Monday 26 February 2018

Graf von Bek's North German Horse, 1688

From the journal of Don Fernando de Torrescusa, Marquess de Girona, Envoy of His Most Catholic Majesty, Carlos the Second, King of Spain, to the Flemish Free City of Laarden in 1688.

There were six of them, and then the rest of the squadron rode into view from behind the black, winter trees. Against the frozen field, the grass thick with hoar frost, I could see them clearly although we were some way off from our position on the hill. De Gautier's excited chatter was momentarily silenced as they accelerated quickly from a canter to a gallop. I snatched my spyglass from its tubular case of Andalusian leather. I could plainly pick out their clothing and equipment: deep brown, ochre, buff and carmine riding coats - with front breastplates in blackened steel, swords curved as I had seen in Hungary, and stirrups shortened in the Polish fashion. Several of the troopers had fair, straw-coloured hair, sometimes curling down onto their shoulders, unfashionably long. 

Their coats were trimmed in animal furs to keep out the cold. Ostrich feathers, dyed deep Hapsburg scarlet, were secured to their hats in an overly ostentatious display of loyalty to their paymaster. Their standards - of Fortuna, Goddess of Fortune, the Imperial Eagle and a prancing horse - were very different from the familiar Burgundian cross displayed on the standards of the Laarden regiments and squadrons I had seen so far, and from the flags of His Majesty's Spanish tercios.

They were fast, gliding at speed over the snow-flecked downland, scattering the hussars and forcing the French dragoons to mount hastily and ride off. I could pick out the small puffs of smoke of a few dragoon muskets being fired in a ragged fusilade against the horsemen, just as I could see the glint of pale sunlight catching the cavaliers' swordsteel as they broke the French dragoons' threadbare line.

The horsemen were barely a formation by the end, much less a squadron. They did not pursue their enemy. No doubt their capitan, or the Graf von Bek, had ascertained that there were far greater opportunities for plunder and looting in the location of the now-reclaimed supply wagons than in an effective pursuit of the French raiders. 

Nevertheless, even despite the lack of rigorous pursuit, de Gautier had wound himself into a corkscrew of excitement, clapping his hands, his arms gesticulating like the sails of an Antwerp windmill in a firm wind. During the looting, he even instructed his trumpeter to mark the skirmish with a brassy clarion note in the icy morning air.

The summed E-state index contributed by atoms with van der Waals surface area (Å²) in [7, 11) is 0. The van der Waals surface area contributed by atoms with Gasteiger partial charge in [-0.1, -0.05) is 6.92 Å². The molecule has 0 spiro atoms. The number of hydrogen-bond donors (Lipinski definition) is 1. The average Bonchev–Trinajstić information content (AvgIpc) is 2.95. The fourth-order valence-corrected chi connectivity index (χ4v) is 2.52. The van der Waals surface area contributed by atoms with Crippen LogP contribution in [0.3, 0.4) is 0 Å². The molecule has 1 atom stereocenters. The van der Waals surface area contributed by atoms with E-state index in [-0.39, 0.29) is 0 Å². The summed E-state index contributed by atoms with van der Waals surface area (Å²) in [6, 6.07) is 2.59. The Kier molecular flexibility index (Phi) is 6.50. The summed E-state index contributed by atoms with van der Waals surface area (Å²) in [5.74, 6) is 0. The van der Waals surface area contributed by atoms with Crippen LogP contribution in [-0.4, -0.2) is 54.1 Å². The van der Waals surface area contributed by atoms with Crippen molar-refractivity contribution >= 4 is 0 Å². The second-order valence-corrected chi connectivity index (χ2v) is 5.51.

I had seen it all before, although not for several years. Just as the Swedes have their Finns, and the Poles have the Tartars, the Imperial forces of the Emperor Leopold are currently augmented by mercenaries recruited from the Baltic towns, even as far east as Livonia and Courland. I had seen their like before on the fields of Honigfelde, Rennenberg, Wolgast and Bredtstede.

I had guessed as much when I had first seen the squadron galloping hard into the attack, but their standard of a Hapsburg eagle on a golden field confirmed my suspicion. Even without the Imperially-sanctioned heraldry of von Bek’s cavaliers, the eastern-fashioned arms, cold weather clothing, unfashionable hair and rapacious brutality were as bold a signature as I would have recognised anywhere.


My first inspiration for this squadron of North German Horse was a curious reference to William III bringing within him 200 Finnish troops “in bearskins and black armour” for his invasion of England in November 1688. To my knowledge, no picture exists of these Finnish troops. No uniform, no standard, nothing. But I very much liked the idea of troops being clothed in fur and armour against cold winter weather. I've always been fascinated by the winter campaigns fought in the late 17th Century - both from the Scanian Wars, Turenne's winter campaigns in 1674-75 and the petit-guerre fought almost endlessly in Flanders in the Nine Years War between troops supposedly resting in their winter quarters.